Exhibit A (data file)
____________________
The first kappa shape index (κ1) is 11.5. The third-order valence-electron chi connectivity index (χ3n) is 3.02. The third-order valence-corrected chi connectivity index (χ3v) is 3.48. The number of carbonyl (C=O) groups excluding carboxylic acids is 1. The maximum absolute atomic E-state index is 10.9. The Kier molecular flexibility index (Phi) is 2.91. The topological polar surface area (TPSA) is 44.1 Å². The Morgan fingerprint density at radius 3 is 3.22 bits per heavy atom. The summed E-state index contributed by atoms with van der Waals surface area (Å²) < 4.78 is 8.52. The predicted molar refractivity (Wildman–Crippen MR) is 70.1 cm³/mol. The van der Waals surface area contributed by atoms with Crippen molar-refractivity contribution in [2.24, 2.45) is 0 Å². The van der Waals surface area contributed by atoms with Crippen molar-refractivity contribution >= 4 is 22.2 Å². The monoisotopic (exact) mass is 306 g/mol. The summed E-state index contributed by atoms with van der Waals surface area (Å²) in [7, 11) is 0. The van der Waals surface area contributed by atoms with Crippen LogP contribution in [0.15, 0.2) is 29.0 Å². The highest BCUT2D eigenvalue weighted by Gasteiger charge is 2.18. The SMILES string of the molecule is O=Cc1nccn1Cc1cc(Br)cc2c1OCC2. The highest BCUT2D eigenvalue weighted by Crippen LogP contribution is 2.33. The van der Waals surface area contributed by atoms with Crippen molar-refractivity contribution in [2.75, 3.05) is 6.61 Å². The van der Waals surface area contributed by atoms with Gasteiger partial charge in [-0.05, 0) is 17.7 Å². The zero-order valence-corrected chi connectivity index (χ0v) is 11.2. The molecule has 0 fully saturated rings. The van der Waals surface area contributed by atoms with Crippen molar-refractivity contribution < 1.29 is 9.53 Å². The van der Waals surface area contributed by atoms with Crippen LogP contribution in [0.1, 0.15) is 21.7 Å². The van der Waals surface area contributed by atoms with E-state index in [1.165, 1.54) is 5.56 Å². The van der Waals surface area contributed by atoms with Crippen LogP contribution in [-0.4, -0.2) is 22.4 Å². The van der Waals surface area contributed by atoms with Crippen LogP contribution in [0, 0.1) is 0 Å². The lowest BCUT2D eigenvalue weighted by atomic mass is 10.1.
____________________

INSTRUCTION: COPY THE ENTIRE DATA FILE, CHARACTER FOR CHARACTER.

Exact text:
The first kappa shape index (κ1) is 11.5. The third-order valence-electron chi connectivity index (χ3n) is 3.02. The third-order valence-corrected chi connectivity index (χ3v) is 3.48. The number of carbonyl (C=O) groups excluding carboxylic acids is 1. The maximum absolute atomic E-state index is 10.9. The Kier molecular flexibility index (Phi) is 2.91. The topological polar surface area (TPSA) is 44.1 Å². The Morgan fingerprint density at radius 3 is 3.22 bits per heavy atom. The summed E-state index contributed by atoms with van der Waals surface area (Å²) < 4.78 is 8.52. The predicted molar refractivity (Wildman–Crippen MR) is 70.1 cm³/mol. The van der Waals surface area contributed by atoms with Crippen molar-refractivity contribution in [2.24, 2.45) is 0 Å². The van der Waals surface area contributed by atoms with Crippen molar-refractivity contribution >= 4 is 22.2 Å². The monoisotopic (exact) mass is 306 g/mol. The summed E-state index contributed by atoms with van der Waals surface area (Å²) in [7, 11) is 0. The van der Waals surface area contributed by atoms with Crippen LogP contribution in [0.15, 0.2) is 29.0 Å². The highest BCUT2D eigenvalue weighted by Gasteiger charge is 2.18. The SMILES string of the molecule is O=Cc1nccn1Cc1cc(Br)cc2c1OCC2. The highest BCUT2D eigenvalue weighted by Crippen LogP contribution is 2.33. The van der Waals surface area contributed by atoms with Crippen molar-refractivity contribution in [2.75, 3.05) is 6.61 Å². The van der Waals surface area contributed by atoms with Gasteiger partial charge in [-0.05, 0) is 17.7 Å². The zero-order valence-corrected chi connectivity index (χ0v) is 11.2. The molecule has 0 fully saturated rings. The van der Waals surface area contributed by atoms with Crippen molar-refractivity contribution < 1.29 is 9.53 Å². The van der Waals surface area contributed by atoms with Crippen LogP contribution in [0.1, 0.15) is 21.7 Å². The van der Waals surface area contributed by atoms with E-state index in [1.165, 1.54) is 5.56 Å². The van der Waals surface area contributed by atoms with Crippen LogP contribution in [-0.4, -0.2) is 22.4 Å². The van der Waals surface area contributed by atoms with Crippen LogP contribution in [0, 0.1) is 0 Å². The lowest BCUT2D eigenvalue weighted by atomic mass is 10.1.